My 12/05/10 Missoulian column
Last month, you might have heard on the news or read on the Web that China hijacked part of the Internet for 18 minutes or so – possibly by accident, possibly not – and stole a bunch of Internet data.
The news cycle picked it up, saying that an Internet service provider in China intercepted something like 15 percent of the Internet’s traffic for those 18 minutes.
They intercepted secret e-mails from the U.S. government, bank account traffic, personal e-mails, you name it. And how they did the hijacking exposed a serious flaw in the way the Internet works.
But like many things, cooler heads prevailed with better data on what actually took place. The sky didn’t fall on the Internet, and what really happened was more nuanced.
Even though the Chinese ISP was less than forthcoming on what happened, many agreed it wasn’t malicious. Even in the light of other incidents, such as experts implicating the Chinese government in hacking attacks against the U.S. and Google, the “great firewall” of China that blocks selected Internet traffic and others.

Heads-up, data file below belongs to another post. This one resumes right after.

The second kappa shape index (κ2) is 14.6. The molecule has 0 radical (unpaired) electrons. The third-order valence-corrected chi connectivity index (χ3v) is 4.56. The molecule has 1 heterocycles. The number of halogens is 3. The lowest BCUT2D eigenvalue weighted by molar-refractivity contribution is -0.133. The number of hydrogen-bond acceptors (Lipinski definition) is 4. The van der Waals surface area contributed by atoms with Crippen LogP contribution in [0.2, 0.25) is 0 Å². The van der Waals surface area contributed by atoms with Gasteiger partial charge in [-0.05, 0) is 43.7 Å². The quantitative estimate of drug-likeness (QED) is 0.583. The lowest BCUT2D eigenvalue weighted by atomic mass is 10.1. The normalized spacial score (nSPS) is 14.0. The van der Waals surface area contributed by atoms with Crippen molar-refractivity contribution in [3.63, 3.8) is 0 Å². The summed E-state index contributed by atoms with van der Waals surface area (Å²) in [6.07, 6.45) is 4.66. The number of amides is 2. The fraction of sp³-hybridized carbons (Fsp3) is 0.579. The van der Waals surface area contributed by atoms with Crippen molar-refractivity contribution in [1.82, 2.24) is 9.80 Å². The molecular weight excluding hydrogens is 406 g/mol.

But most agree there is a problem, too, and it’s an interesting story, both for what happened and what is possible when it comes to hijacking the Internet.
The issue is a protocol called Border Gateway Protocol, developed in the early days of the Internet. That protocol lets routers at ISPs talk to one another and guide Internet traffic over the fastest routes, and also change routing when needed for breakdowns and for new routes that are added.
Border Gateway Protocol and many other Internet protocols are based on the concept of trust. Back when the Internet was being designed, engineers knew the most efficient way for the network to work was based on being completely open and allowing the machines of the backbone of the Internet to trust one another and exchange information without being hindered.
Every ISP that forms the backbone of the Internet has people and equipment that participate in the the routing of traffic in the best interests of the Internet. But can the people and governments that manage the modern Internet handle the burden of trust?
The Chinese hijacking incident took place last April, but really was only news after the incident was outlined in the annual U.S.-China Economic and Security Review Commission Report presented to Congress last month.
That report says that, “For a brief period in April 2010, a state-owned Chinese telecommunications firm ‘hijacked’ massive volumes of Internet traffic.”
Next week: It’s both more interesting and nuanced than that.
This week in Mac Q & A: How Much Memory Should I Get?